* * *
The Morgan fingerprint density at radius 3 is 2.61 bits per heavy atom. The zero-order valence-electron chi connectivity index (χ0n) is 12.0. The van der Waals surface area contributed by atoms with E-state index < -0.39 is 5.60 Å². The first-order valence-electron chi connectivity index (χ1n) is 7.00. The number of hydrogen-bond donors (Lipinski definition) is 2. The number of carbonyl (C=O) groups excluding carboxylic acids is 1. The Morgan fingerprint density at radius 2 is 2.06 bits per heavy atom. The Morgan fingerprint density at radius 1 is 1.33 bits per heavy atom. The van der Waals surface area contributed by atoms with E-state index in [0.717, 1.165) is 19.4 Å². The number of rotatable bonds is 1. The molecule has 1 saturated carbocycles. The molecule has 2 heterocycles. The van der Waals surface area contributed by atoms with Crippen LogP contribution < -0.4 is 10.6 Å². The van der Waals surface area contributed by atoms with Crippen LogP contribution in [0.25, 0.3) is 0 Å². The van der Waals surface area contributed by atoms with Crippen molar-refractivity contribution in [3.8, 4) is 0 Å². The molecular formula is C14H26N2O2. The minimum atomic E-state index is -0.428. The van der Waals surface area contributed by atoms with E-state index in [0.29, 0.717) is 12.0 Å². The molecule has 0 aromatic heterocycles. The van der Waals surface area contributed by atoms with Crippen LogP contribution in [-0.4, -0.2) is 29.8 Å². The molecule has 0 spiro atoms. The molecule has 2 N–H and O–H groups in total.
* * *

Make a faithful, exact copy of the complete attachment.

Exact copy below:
The Morgan fingerprint density at radius 3 is 2.61 bits per heavy atom. The zero-order valence-electron chi connectivity index (χ0n) is 12.0. The van der Waals surface area contributed by atoms with E-state index < -0.39 is 5.60 Å². The first-order valence-electron chi connectivity index (χ1n) is 7.00. The number of hydrogen-bond donors (Lipinski definition) is 2. The number of carbonyl (C=O) groups excluding carboxylic acids is 1. The Morgan fingerprint density at radius 2 is 2.06 bits per heavy atom. The Morgan fingerprint density at radius 1 is 1.33 bits per heavy atom. The van der Waals surface area contributed by atoms with E-state index in [0.717, 1.165) is 19.4 Å². The number of rotatable bonds is 1. The molecule has 1 saturated carbocycles. The molecule has 2 heterocycles. The van der Waals surface area contributed by atoms with Crippen LogP contribution < -0.4 is 10.6 Å². The van der Waals surface area contributed by atoms with Crippen LogP contribution in [0.25, 0.3) is 0 Å². The van der Waals surface area contributed by atoms with Crippen molar-refractivity contribution in [3.8, 4) is 0 Å². The molecular formula is C14H26N2O2. The minimum atomic E-state index is -0.428. The van der Waals surface area contributed by atoms with E-state index in [0.29, 0.717) is 12.0 Å². The molecule has 0 aromatic heterocycles. The van der Waals surface area contributed by atoms with Crippen LogP contribution in [-0.4, -0.2) is 29.8 Å². The molecule has 0 spiro atoms. The molecule has 2 N–H and O–H groups in total.